A map of the proposed excavation site, waste rock stockpiles and water diffusing system. (from Application for Waste Management Permit
for the Palmer Phase II Exploration Project)

Representatives from Constantine Metal Resources met with the Haines Borough Assembly on Tuesday to answer questions about the Palmer Project, a mineral exploration site in the Chilkat Valley. Recently the company completed a waste management permit application and a reclamation plan for its second phase of exploration

At the meeting on Tuesday, Liz Cornejo, Constantine’s Vice President of Community and External Affairs gave an overview of the plans for the second phase of exploration at the Palmer Project.

“Moving forward we are looking to transition into a phase of underground exploration,” Cornejo said.

Constantine plans to excavate a 2,000 meter underground ramp to provide easier access to the main mineral deposit at the Palmer Project.

“Having underground access would allow us to do year-round work,” Cornejo said. “Currently most of our work is in the summertime. The drilling is in the summertime.”

Excavation for the ramp will require removing over one hundred thousand tonnes of rock. The company has proposed to use some of the waste rock for construction purposes and store the rest above ground in stockpiles.

In response to concerns about the possibility of unearthing acid generating rock Cornejo explained that the site has a high ratio of acid neutralizing minerals to potentially acid generating minerals. According to Constantine, all the samples they have taken so far have more than twice as many basic minerals as acidic minerals.

“If any potentially acid generating rock is encountered that rock will all be placed back underground at closure. So nothing would be left on surface that would be acid generating,” Cornejo said.

Part of Constantine’s waste management plan for the second phase of exploration involves treating water that has seeped into the proposed underground ramp. This seepage would come in contact with wall rock and explosive residue. The company has proposed developing two settling ponds to treat seepage water before discharging it to the surrounding environment through a diffusing system.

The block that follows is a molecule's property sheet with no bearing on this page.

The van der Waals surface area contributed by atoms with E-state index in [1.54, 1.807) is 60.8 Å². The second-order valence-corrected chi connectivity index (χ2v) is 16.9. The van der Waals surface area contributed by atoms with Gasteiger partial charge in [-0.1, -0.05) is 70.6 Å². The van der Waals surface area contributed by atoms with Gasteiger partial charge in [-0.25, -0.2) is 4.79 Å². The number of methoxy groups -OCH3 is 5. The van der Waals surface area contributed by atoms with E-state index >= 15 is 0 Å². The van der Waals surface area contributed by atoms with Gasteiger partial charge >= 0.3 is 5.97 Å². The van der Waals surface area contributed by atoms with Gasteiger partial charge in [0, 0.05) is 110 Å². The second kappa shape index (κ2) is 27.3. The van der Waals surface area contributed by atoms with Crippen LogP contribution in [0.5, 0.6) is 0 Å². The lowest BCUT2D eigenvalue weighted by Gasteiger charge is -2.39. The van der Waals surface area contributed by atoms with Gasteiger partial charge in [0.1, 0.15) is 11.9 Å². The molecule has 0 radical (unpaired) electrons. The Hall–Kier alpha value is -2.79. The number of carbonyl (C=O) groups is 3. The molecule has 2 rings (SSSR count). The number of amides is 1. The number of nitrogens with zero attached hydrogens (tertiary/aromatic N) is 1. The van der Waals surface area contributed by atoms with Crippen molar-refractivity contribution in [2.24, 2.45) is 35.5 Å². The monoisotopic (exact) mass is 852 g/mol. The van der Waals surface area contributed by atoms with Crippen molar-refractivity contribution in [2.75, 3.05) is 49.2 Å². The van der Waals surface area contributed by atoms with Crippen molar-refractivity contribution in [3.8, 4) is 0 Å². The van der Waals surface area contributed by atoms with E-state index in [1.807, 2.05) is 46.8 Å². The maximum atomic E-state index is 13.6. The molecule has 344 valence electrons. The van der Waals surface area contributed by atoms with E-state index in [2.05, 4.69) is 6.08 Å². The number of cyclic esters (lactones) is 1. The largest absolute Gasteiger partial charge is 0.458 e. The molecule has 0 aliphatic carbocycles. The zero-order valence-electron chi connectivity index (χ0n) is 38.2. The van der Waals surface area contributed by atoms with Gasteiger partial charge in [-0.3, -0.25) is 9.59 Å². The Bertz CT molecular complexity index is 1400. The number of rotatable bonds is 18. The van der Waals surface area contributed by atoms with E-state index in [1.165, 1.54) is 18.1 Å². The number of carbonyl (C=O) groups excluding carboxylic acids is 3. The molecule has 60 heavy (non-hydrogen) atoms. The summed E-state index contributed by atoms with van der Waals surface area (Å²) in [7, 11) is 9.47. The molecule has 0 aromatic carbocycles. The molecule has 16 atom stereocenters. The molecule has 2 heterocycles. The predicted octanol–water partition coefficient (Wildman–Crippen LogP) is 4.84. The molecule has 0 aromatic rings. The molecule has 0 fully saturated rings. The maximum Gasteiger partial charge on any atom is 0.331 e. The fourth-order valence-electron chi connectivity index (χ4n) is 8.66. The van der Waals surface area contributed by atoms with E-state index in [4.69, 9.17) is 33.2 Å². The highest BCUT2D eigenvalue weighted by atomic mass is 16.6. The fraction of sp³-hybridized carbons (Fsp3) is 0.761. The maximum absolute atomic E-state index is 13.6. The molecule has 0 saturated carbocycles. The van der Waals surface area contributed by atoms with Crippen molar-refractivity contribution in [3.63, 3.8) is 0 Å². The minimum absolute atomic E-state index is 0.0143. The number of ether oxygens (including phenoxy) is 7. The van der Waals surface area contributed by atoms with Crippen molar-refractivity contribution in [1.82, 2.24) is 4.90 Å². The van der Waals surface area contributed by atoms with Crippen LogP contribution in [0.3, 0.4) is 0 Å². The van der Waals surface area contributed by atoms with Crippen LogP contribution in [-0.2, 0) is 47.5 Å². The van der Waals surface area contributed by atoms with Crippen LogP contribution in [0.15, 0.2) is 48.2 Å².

This was a concern for Assemblymember Heather Lende.

“What happens there with the water that comes out of the ponds and with the water that comes out of the pipes that goes through those filter systems? Is there a way that that’s going to be filtered out so it doesn’t end up in the creeks or particularly in Glacier Creek and run down into the Klehini?” Lende asked.

Jack Dimarchi, a consultant for the Palmer Project responded that the seepage water will be discharged 10 feet under the ground but 20 feet above the water table. He said that the seepage water would not be discharged directly into nearby creeks because they flow on the surface above the water table. But he did acknowledge that water flows downhill and eventually connects downstream.

“You know we all have to agree that all water eventually goes downgradient and connects up and flows downstream,” Dimarchi said.

Constantine will monitor the chemistry of the groundwater. Cornejo said that the Department of Environmental Conservation (DEC) has set trigger limits for certain minerals and chemicals in the groundwater.

“Those trigger limits are really set around natural conditions. We’ve collected water samples of the surface water and the groundwater and DEC has used those to establish their trigger limits.”

Constantine’s waste management permit application states that levels of dissolved aluminum, manganese and vanadium in discharged seepage water are expected to exceed Alaska water quality guidelines. However, the document notes that the aluminum concentration in the wastewater discharge is still lower than natural background aluminum concentrations when measured as total aluminum.

Total metals analysis includes the metals both dissolved in the water and present in the particulates in the water. A dissolved metals analysis is performed by removing the particulates with a filter, then analyzing the filtered water for metals.

The Department of Natural Resources (DNR) is currently accepting public comments on Constantine’s waste management and reclamation plans.

Kyle Moselle with DNR’s Large Mine Permitting Team says he has received seven comments so far. Several have requested an extension of the public comment period.

The deadline to submit comments is May 15th.